Wednesday, April 11, 2012

Ozzie Guillen meets Miami politics

Ozzie Guillen's big mouth and quick tongue may this time
have gotten him into more trouble than he can handle.
On Monday, in a quick comment on the Ozzie Guillen "love and respect Fidel Castro" flap, I said: "I'm not sure there are enough fire extinguishers to put out this blaze."

On Tuesday, the Marlins recalled their field manager from a road trip, announced a five-game suspension, and put him in front of the cameras to issue a bilingual apology.

I doubt it will be enough. For one thing, as emotional as Guillen was on Tuesday, his Time comments are quite similar to those he made about four years ago in a Men's Journal piece, so the sincerity of Tuesday's disavowal is open to question.

For another, he's bucking two major tides in the local politics of Miami, which has little in common with what we're familiar with in Minnesota:

  • The Cuban exile community has established a groupthink that makes even a nuanced discussion of Cuba, the Castros and U.S. policy almost impossible, and Ozzie doesn't do nuance;
  • The new Marlins stadium, unlike Target Field, has been a disaster for the local politicians who supported it.

The scene outside the Marlins
Stadium during Guillen's
mea culpa press conference.
This is a baseball blog, not a politics one, but as a (long-ago) poli-sci major I find the multi-decade stranglehold a relatively small but concentrated voting bloc has on a piece of U.S. foreign policy fascinating. For roughly 60 years, our policy on Cuba has been one of regime change — Castro out — and it has failed at every turn. Yet the passion of a few hundred thousand voters in Florida and the details of the Electoral College has hijacked 11 administrations on the subject. I suspect that the diaspora harbors the notion that when the Castros are gone they can return to Havana and remake the island; I doubt that's realistic.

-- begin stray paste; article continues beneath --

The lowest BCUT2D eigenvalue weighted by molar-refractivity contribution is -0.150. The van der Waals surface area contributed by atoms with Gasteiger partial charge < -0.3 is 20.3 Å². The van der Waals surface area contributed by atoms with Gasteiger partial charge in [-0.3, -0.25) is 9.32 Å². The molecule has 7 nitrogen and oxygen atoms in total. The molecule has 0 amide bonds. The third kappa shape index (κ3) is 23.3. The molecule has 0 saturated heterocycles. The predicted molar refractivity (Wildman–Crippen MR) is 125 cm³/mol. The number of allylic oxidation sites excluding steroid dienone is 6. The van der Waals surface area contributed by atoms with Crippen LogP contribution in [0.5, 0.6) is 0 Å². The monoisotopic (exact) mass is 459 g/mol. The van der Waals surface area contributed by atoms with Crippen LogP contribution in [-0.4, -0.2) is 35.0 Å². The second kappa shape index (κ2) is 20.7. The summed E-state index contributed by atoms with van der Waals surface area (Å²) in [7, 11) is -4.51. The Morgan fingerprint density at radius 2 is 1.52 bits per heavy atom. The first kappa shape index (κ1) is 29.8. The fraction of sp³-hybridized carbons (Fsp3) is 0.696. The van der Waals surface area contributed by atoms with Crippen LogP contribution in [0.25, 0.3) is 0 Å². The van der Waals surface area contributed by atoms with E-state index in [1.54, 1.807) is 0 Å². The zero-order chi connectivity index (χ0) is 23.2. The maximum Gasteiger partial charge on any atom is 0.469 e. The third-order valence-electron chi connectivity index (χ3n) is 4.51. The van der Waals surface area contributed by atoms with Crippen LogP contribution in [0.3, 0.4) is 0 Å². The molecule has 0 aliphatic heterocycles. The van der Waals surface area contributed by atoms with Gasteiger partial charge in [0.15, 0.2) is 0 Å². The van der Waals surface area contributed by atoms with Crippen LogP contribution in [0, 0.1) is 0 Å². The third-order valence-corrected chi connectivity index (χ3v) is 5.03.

The point is: The exiles are used to getting what they want in U.S. politics on Cuba. Nobody with White House ambitions wants to cross them. Ozzie Guillen's views on Castro, malformed or otherwise, are irrelevant to anything real, but he has crossed the local community, and that's a problem for his employers.

All the more so because that community already had animosity toward Guillen's employers. The new stadium, built in Little Havana despite neighborhood opposition, has already ended the political career of the mayor who championed it and triggered a federal investigation of its financing.

Miami pols reflexively curry the favor of the exile community. They have also learned that bashing the Marlins plays well. This flap is a two-for-one opportunity.

And the great irony in all this is that Guillen lives there in the offseason. Somehow he managed to be oblivious to the political tripwire that surrounded him when he took the Miami job.

1 comment:

  1. What is your opinion on the recently released photos of castro and bud selig hanging out and catching a game together?

    Oh, and TWINS WIN! Capps had me worried but we pulled it out!